Reading President Obama's eloquent tribute to the 9/11 generation in his American Legion speech today, I thought of our late and beloved friend and colleague, Dean Barnett, and his terrific July 30, 2007, cover story "The 9/11 Generation." It's very much worth reading, or re-reading--and you can do so here.

Meanwhile, here's some of what the president had to say today:

"Today, as we near this solemn anniversary, it's fitting that we salute the extraordinary decade of service rendered by the 9/11 Generation-the more than five million Americans who have worn the uniform over the past ten years. They were there, on duty, that September morning, having enlisted in a time of peace, but they instantly transitioned to a war-footing. They're the millions of recruits who have stepped forward since, seeing their nation at war and saying "send me." They're every single Soldier, Sailor, Airman, Marine and Coast Guardsman serving today, who has volunteered to serve in a time of war, knowing they could be sent into harm's way....

"A generation of innovators, they've changed the way America fights and wins its wars. Raised in the age of the Internet, they've harnessed new technologies on the battlefield. They've learned the cultures, traditions and languages of the places they've served. Trained to fight, they've taken on the role of diplomats, mayors and development experts, negotiating with tribal sheikhs, working with village shuras, and partnering with communities. Young captains, sergeants and lieutenants have assumed responsibilities once reserved for more senior commanders, reminding us that in an era when so many other institutions have shirked their obligations, the men and women of the United States military welcome responsibility.

"In a decade of war, they have borne an extraordinary burden, with more than two million of our service members deploying to the warzones. Hundreds of thousands have deployed again and again, year after year. Never before has our nation asked so much of our all-volunteer force-that one percent of Americans who wears the uniform.

"We see the scope of their sacrifice in the tens of thousands who now carry the scars of war, seen and unseen-our remarkable wounded warriors. We see it in our extraordinary military families who serve here at home-the military spouses who hold their families together; the millions of military children, many of whom have lived most of their young lives with our nation at war and mom or dad deployed.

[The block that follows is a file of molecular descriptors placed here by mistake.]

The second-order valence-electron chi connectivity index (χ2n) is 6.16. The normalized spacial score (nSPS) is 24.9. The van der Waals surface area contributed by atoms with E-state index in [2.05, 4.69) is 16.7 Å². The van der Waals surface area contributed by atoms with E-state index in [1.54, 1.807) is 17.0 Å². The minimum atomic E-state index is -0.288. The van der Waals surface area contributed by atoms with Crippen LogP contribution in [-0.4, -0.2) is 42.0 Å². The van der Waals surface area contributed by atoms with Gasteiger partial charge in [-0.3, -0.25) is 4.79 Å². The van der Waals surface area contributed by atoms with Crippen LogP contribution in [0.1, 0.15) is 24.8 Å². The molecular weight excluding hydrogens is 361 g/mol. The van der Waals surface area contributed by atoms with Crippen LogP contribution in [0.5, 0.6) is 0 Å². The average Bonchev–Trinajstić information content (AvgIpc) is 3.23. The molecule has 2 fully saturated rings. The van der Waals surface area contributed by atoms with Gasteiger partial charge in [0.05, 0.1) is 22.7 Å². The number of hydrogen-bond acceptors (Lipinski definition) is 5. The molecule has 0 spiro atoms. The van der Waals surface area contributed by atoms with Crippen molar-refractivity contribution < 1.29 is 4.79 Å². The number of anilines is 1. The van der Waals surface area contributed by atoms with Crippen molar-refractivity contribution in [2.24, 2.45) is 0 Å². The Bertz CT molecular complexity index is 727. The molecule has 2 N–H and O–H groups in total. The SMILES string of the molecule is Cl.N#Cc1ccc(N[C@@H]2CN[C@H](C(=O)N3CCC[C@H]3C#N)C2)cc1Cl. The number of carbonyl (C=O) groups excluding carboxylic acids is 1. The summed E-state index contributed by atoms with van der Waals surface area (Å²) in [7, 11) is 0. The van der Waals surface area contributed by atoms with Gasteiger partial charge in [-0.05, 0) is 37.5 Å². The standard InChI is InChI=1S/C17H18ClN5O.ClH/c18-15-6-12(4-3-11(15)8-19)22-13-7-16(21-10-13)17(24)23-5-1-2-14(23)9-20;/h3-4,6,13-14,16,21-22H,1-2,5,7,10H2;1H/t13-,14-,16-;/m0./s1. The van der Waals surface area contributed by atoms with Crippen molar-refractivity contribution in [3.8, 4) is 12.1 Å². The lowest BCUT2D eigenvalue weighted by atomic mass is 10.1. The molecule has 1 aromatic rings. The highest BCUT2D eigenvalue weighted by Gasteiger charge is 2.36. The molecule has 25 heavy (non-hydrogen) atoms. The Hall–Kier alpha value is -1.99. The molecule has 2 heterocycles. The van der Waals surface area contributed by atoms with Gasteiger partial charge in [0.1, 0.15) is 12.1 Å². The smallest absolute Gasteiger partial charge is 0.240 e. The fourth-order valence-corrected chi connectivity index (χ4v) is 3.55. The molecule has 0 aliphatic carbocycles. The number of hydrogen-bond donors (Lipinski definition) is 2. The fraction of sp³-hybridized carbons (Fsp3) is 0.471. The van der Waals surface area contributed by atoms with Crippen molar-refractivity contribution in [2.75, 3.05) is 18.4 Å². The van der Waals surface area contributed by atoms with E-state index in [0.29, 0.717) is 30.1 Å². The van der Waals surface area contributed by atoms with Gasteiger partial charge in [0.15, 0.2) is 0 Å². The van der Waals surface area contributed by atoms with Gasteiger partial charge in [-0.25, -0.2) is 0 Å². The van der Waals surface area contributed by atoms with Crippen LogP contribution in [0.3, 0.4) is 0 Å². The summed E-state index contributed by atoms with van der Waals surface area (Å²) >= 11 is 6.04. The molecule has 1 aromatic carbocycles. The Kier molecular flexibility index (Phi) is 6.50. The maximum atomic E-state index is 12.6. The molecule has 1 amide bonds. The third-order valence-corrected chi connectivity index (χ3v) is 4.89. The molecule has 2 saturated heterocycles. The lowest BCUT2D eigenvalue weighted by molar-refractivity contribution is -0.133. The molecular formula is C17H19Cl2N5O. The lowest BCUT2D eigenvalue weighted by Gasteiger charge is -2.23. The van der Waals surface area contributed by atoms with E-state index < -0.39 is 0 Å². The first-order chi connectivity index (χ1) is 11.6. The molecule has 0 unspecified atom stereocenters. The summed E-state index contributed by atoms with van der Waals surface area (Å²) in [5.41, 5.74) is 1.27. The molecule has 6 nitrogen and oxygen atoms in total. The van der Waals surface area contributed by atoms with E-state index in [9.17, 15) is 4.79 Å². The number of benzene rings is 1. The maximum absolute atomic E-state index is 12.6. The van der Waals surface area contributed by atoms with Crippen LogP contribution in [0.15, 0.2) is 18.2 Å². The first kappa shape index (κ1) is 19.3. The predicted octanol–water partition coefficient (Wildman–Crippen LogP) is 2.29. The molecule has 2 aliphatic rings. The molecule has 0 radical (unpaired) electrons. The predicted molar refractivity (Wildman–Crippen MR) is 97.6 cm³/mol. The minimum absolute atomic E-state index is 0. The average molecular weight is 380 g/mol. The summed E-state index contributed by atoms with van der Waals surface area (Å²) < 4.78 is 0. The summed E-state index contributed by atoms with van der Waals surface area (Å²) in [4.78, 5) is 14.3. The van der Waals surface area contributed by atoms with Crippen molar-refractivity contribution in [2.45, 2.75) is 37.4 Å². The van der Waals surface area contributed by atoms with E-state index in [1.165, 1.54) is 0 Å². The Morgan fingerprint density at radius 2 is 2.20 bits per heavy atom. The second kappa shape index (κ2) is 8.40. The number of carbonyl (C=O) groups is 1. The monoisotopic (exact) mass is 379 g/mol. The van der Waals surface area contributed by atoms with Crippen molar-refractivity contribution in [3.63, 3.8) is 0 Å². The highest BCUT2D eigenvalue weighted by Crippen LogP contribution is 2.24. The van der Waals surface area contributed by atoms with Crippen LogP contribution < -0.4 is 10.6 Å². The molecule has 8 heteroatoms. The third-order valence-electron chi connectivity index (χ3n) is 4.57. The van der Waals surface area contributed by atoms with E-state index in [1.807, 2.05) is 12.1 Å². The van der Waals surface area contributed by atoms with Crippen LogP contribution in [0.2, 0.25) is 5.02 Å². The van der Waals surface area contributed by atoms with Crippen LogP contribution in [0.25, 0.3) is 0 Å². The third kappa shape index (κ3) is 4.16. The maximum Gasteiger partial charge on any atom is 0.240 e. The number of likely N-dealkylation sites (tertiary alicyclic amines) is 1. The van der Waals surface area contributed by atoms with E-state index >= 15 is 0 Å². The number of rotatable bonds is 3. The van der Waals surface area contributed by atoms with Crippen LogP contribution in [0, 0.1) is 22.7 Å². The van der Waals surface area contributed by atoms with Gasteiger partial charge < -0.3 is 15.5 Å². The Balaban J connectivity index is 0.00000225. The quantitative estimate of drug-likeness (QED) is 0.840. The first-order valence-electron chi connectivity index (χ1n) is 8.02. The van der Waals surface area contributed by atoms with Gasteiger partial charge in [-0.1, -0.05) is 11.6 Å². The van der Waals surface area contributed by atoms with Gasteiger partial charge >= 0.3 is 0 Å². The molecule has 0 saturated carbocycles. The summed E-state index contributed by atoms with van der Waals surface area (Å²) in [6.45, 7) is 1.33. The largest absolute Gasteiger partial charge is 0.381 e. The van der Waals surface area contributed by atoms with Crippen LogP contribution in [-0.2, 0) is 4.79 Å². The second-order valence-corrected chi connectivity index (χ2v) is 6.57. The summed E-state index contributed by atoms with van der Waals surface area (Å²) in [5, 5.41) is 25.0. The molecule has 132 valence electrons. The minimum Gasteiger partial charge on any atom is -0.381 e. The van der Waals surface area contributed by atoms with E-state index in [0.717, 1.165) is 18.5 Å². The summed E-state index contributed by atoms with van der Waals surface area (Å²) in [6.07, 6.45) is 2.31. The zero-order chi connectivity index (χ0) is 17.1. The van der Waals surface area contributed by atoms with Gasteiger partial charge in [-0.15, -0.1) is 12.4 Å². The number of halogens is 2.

"Most profoundly, we see the wages of war in those patriots who never came home. They gave their all, their last full measure of devotion, in Kandahar and the Korengal and Helmand, in the battles for Baghdad and Fallujah and Ramadi. Now they lay at rest in quiet corners of America, but they live on in the families who loved them and in a nation that is safer because of their service. And today we pay humble tribute to the more than 6,200 Americans in uniform who have given their lives in this hard decade of war. We honor them all.

"Through their service, their sacrifice, their astonishing record of achievement, our forces have earned their place among the greatest of generations. Toppling the Taliban in just weeks. Driving al Qaeda from the training camps where they plotted 9/11. Giving the Afghan people the opportunity to live free from terror. When the decision was made to go into Iraq, our troops raced across deserts and removed a dictator in less than a month. When insurgents, militias and terrorists plunged Iraq into chaos, our troops adapted, endured ferocious urban combat, reduced the violence and gave Iraqis a chance to forge their own future.

"When a resurgent Taliban threatened to give al Qaeda more space to plot against us, the additional forces I ordered to Afghanistan went on the offensive-taking the fight to the Taliban, pushing them out of their safe havens, allowing Afghans to reclaim their communities and training Afghan forces. And a few months ago, our troops achieved our greatest victory yet in the fight against those who attacked us on 9/11-delivering justice to Osama bin Laden in one of the greatest intelligence and military operations in American history.

"Credit for these successes, this progress, belongs to all who have worn the uniform in these wars. Today, we are honored to be joined by some of them. I would ask all those who served this past decade-members of the 9/11 Generation-to stand and accept the thanks of a grateful nation."

Next Page